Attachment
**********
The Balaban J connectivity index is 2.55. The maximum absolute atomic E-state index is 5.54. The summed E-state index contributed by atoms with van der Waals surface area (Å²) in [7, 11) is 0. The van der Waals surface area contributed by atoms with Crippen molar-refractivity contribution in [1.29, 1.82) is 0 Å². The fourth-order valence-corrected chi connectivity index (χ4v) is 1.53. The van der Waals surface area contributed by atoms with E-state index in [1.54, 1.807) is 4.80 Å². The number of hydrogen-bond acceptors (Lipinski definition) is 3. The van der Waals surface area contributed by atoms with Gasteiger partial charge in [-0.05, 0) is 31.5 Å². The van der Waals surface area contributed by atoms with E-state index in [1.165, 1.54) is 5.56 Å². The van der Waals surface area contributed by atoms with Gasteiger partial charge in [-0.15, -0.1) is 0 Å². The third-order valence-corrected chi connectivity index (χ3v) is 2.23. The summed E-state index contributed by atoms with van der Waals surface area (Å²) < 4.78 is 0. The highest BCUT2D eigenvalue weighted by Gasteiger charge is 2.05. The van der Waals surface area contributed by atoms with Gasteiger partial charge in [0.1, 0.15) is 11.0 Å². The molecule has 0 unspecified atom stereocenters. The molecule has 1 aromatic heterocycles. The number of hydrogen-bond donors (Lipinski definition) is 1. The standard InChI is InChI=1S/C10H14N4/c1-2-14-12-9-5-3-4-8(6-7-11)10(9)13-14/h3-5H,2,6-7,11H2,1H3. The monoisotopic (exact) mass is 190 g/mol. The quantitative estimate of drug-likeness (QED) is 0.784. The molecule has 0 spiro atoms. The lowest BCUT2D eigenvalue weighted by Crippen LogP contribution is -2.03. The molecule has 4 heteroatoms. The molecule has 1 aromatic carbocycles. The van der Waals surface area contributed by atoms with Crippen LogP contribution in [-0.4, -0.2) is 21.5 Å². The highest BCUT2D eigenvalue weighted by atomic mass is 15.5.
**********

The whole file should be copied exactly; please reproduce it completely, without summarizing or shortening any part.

The Balaban J connectivity index is 2.55. The maximum absolute atomic E-state index is 5.54. The summed E-state index contributed by atoms with van der Waals surface area (Å²) in [7, 11) is 0. The van der Waals surface area contributed by atoms with Crippen molar-refractivity contribution in [1.29, 1.82) is 0 Å². The fourth-order valence-corrected chi connectivity index (χ4v) is 1.53. The van der Waals surface area contributed by atoms with E-state index in [1.54, 1.807) is 4.80 Å². The number of hydrogen-bond acceptors (Lipinski definition) is 3. The van der Waals surface area contributed by atoms with Gasteiger partial charge in [-0.05, 0) is 31.5 Å². The van der Waals surface area contributed by atoms with E-state index in [1.165, 1.54) is 5.56 Å². The van der Waals surface area contributed by atoms with Gasteiger partial charge in [-0.15, -0.1) is 0 Å². The third-order valence-corrected chi connectivity index (χ3v) is 2.23. The summed E-state index contributed by atoms with van der Waals surface area (Å²) < 4.78 is 0. The highest BCUT2D eigenvalue weighted by Gasteiger charge is 2.05. The van der Waals surface area contributed by atoms with Gasteiger partial charge in [0.1, 0.15) is 11.0 Å². The molecule has 0 unspecified atom stereocenters. The molecule has 1 aromatic heterocycles. The number of hydrogen-bond donors (Lipinski definition) is 1. The standard InChI is InChI=1S/C10H14N4/c1-2-14-12-9-5-3-4-8(6-7-11)10(9)13-14/h3-5H,2,6-7,11H2,1H3. The monoisotopic (exact) mass is 190 g/mol. The quantitative estimate of drug-likeness (QED) is 0.784. The molecule has 0 spiro atoms. The lowest BCUT2D eigenvalue weighted by Crippen LogP contribution is -2.03. The molecule has 4 heteroatoms. The molecule has 1 aromatic carbocycles. The van der Waals surface area contributed by atoms with Crippen LogP contribution in [-0.4, -0.2) is 21.5 Å². The highest BCUT2D eigenvalue weighted by atomic mass is 15.5.